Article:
Poor region explores collaborative business model to fight impoverishment

By Chen Qingqing in Liupanshui Source:Global Times Published: 2017/3/6 19:08:39

Path out of poverty


The fight against poverty has been one of the hottest topics at the ongoing two sessions of 2017, the major annual political event that takes place this week. In 2016, the rural population living under the poverty line declined by 12.4 million people as the central government put 100 billion yuan ($14.49 billion) into poverty alleviation, according to the government work report delivered on Sunday by Premier Li Keqiang at the opening of the annual session of the National People's Congress (NPC). The government vowed to continue to tackle poverty in 2017 by reducing the impoverished population by 10 million. The Global Times recently traveled to one of the poorest regions in the country, Southwest China's Guizhou Province, to look into how local authorities, companies and villagers are working together to fight poverty.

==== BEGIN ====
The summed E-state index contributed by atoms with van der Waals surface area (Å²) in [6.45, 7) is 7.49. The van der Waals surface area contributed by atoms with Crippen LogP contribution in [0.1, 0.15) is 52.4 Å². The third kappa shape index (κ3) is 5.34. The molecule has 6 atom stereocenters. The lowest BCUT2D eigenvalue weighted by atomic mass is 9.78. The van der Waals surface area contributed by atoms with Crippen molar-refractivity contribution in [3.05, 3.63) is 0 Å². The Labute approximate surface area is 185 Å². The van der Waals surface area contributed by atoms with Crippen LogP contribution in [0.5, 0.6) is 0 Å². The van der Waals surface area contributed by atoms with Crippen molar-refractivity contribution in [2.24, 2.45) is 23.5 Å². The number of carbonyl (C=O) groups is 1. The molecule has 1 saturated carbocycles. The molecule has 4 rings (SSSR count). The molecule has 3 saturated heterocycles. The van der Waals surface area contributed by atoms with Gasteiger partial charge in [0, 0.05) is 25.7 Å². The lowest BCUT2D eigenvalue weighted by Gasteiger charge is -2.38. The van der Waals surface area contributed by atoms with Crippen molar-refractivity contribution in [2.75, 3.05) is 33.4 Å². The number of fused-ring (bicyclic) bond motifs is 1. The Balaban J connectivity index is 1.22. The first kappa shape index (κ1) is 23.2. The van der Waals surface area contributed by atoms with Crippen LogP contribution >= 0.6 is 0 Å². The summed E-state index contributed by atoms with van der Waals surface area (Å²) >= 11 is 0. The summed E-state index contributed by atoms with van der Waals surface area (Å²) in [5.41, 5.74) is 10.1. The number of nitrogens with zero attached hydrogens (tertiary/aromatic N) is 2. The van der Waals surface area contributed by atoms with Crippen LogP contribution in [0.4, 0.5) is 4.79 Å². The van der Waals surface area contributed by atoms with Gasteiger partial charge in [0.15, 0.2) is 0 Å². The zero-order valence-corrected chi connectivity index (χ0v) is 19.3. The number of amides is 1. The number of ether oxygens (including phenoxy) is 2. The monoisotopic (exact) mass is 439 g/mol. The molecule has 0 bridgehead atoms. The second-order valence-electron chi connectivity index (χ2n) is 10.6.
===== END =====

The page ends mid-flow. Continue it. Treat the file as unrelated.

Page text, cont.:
Villagers feed cattle on a farm in Yanjiao in Southwest China's Guizhou Province. Photo: Chen Qingqing/GT



On the way to Miluo village, southeast of Liupanshui, Southwest China's Guizhou Province, hundreds and thousands of trellises have been built to grow kiwis, one of the new industries to emerge in the region.

"During the summer, they will be covered with kiwi leaves, which make for beautiful scenery here," said Li Ruming, a 47-year-old villager who works for a local agriculture company in Miluo.

Three years ago, he lived below the poverty line. He owned a bit of arable land and had to go out to do odd jobs from time to time. "Now, things are totally different, I work as a manager on this kiwi farm and earn 3,000 yuan ($435.22) a month," Li told the Global Times on Wednesday.

3,000 yuan a month is considered a high salary in rural areas in the province, where the average annual income for rural residents was 8,090 yuan in 2016, the local news website gywb.cn reported in February.

Like Li, many people in the province have been struggling in poverty for generations, as the vulnerability of the karst environment has weighed on the region's development.

In 2015, 4.93 million people in the province lived below the poverty line, the most in the country, local news site gzdsw.com reported in October 2016.